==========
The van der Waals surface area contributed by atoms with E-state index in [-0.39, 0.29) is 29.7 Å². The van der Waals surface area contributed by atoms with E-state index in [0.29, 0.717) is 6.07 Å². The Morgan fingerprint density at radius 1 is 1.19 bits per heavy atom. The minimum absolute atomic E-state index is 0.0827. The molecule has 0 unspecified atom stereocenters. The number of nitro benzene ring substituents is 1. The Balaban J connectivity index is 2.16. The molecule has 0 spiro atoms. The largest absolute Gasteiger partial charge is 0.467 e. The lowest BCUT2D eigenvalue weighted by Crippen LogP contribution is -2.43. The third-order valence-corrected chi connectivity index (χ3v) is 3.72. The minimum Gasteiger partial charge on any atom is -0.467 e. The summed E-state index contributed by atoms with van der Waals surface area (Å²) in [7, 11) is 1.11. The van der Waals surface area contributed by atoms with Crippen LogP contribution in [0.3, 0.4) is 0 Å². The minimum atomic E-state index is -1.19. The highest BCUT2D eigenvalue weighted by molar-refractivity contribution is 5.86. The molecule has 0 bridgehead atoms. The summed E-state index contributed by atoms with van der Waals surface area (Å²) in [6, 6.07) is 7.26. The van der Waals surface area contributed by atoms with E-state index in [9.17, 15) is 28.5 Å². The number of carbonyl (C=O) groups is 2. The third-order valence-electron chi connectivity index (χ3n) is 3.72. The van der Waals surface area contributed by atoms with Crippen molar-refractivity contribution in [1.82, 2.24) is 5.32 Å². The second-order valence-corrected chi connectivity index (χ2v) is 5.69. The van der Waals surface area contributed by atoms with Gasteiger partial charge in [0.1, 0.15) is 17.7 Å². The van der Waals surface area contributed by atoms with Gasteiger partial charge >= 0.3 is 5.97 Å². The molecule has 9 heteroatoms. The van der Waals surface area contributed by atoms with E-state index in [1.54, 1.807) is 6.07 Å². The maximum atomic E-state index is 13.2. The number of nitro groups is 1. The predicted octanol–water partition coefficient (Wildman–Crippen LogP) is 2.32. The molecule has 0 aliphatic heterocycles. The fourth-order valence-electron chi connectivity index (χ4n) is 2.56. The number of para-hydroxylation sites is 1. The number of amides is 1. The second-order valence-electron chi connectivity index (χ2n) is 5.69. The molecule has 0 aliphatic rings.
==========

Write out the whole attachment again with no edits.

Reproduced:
The van der Waals surface area contributed by atoms with E-state index in [-0.39, 0.29) is 29.7 Å². The van der Waals surface area contributed by atoms with E-state index in [0.29, 0.717) is 6.07 Å². The Morgan fingerprint density at radius 1 is 1.19 bits per heavy atom. The minimum absolute atomic E-state index is 0.0827. The molecule has 0 unspecified atom stereocenters. The number of nitro benzene ring substituents is 1. The Balaban J connectivity index is 2.16. The molecule has 0 spiro atoms. The largest absolute Gasteiger partial charge is 0.467 e. The lowest BCUT2D eigenvalue weighted by Crippen LogP contribution is -2.43. The third-order valence-corrected chi connectivity index (χ3v) is 3.72. The minimum Gasteiger partial charge on any atom is -0.467 e. The summed E-state index contributed by atoms with van der Waals surface area (Å²) in [7, 11) is 1.11. The van der Waals surface area contributed by atoms with Crippen LogP contribution in [0.3, 0.4) is 0 Å². The minimum atomic E-state index is -1.19. The highest BCUT2D eigenvalue weighted by molar-refractivity contribution is 5.86. The molecule has 0 bridgehead atoms. The summed E-state index contributed by atoms with van der Waals surface area (Å²) in [6, 6.07) is 7.26. The van der Waals surface area contributed by atoms with E-state index in [9.17, 15) is 28.5 Å². The number of carbonyl (C=O) groups is 2. The third-order valence-electron chi connectivity index (χ3n) is 3.72. The van der Waals surface area contributed by atoms with Crippen molar-refractivity contribution in [1.82, 2.24) is 5.32 Å². The second-order valence-corrected chi connectivity index (χ2v) is 5.69. The van der Waals surface area contributed by atoms with Gasteiger partial charge in [0.1, 0.15) is 17.7 Å². The van der Waals surface area contributed by atoms with Gasteiger partial charge >= 0.3 is 5.97 Å². The molecule has 9 heteroatoms. The van der Waals surface area contributed by atoms with E-state index in [1.54, 1.807) is 6.07 Å². The maximum atomic E-state index is 13.2. The number of nitro groups is 1. The predicted octanol–water partition coefficient (Wildman–Crippen LogP) is 2.32. The molecule has 0 aliphatic heterocycles. The fourth-order valence-electron chi connectivity index (χ4n) is 2.56. The number of para-hydroxylation sites is 1. The number of amides is 1. The second-order valence-electron chi connectivity index (χ2n) is 5.69. The molecule has 0 aliphatic rings.